Trump won thanks to flawed, archaic American electoral system

Winner-takes-all does not reflect democracy.

 |  5-minute read |   14-11-2016
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Those who believe America has a credible democratic electoral system should have a rethink.

The point is not that a system that elects Trump is a travesty, but that the system itself is archaic and absurd.

In the Constitution of 1789, Article II created a collegium with a vote-value equal to the elected members in Congress (Senate and Representatives) of a state.

The votes of each state collegium were counted in proportion to the whole. It was State law that was to decide the manner and process of the election.


Of course, the Supreme Court did monitor and strike down extended residence requirements (Dunn's case 1972), allowing in two later cases of 1973 a 20-day residence period.

Again in Carrington (1975) the Supreme Court struck down Texas provisions against soldiers voting.

But the Supreme Court did not strike down literacy requirements (Guinn (1915), Lassiter (1959)).

Disenfranchisement due to inability to interpret the Constitution was also struck down (Davis (1949)). The US Civil Rights Acts (1957-60) was upheld in Katzenbach (1966).

The point was that elections including those of the president were in the hands of the States.

download_111416101212.jpg The States follow different systems. Some follow "winner takes all". (Photo credit: Reuters) 

The most startling example of the failure of the system was Bush versus Gore (2000) when Bush had an edge of 527 votes.

There was a final date for results to be declared, but it was clear that Gore would have won if all legitimate votes were counted.

Presidential electoral democracy was thwarted because the State controlled elections. A biased Supreme Court used this excuse to declare that Bush won.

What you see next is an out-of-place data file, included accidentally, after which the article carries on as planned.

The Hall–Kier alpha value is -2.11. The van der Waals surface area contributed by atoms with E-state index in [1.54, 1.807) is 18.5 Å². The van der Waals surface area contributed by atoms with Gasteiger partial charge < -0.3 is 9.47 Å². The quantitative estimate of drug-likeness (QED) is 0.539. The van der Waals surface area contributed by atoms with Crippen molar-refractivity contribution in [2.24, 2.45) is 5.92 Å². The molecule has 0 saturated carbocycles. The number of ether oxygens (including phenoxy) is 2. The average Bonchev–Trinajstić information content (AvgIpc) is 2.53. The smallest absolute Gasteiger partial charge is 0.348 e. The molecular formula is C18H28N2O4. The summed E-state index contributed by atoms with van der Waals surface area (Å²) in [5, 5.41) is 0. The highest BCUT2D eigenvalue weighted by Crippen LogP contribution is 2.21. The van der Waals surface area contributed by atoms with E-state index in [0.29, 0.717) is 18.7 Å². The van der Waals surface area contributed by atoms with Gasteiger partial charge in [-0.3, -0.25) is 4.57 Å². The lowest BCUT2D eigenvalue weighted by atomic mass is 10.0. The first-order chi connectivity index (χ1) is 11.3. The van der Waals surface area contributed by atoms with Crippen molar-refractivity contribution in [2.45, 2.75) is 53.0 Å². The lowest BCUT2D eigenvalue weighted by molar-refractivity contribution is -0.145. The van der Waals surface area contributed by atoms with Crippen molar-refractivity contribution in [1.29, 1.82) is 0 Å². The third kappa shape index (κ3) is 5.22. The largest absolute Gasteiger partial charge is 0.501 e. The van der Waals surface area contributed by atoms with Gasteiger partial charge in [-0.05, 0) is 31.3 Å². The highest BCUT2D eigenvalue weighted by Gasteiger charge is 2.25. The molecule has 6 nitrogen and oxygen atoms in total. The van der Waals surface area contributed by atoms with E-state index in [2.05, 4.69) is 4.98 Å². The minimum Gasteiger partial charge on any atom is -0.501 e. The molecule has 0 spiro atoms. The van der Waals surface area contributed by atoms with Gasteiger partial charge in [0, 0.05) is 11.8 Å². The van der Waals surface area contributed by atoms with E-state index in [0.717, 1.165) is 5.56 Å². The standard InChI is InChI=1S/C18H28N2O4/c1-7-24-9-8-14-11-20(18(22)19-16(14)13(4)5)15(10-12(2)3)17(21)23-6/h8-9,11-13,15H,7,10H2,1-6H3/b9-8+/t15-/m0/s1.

The dissents of Ginsburg and Stevens in the Supreme Court speak volumes, and exposes all that is rotten in America's system of presidential elections.

But look at the process as it has evolved: elections with fanfare for the Republic and Democratic Party nominees (takes over a year).

Then another four months till the selection between party nominees. The States follow different systems. Some follow "winner takes all".

So theoretically a higher vote of 49 per cent vote would triumph over a 48 per cent loser, making the entire 48 per cent vote of that candidate irrelevant to the final result. Some states take into account the popular votes.

Some distribute the vote to the county or district. What an absolutely, disjointed, absurd farce.

Clinton had won the popular vote with 47.64 per cent vote (59,132,664 total votes against Trump, who had 47.54 per cent vote share (59,007,205 total votes) but lost the electoral college by 218 against 276.

This shows systemic failure. The attack on her began from her own competing colleague in the Democratic Party (Bernie Sanders) who called her a liar and trickster raising the question of her official mails from the Clinton Foundation's server.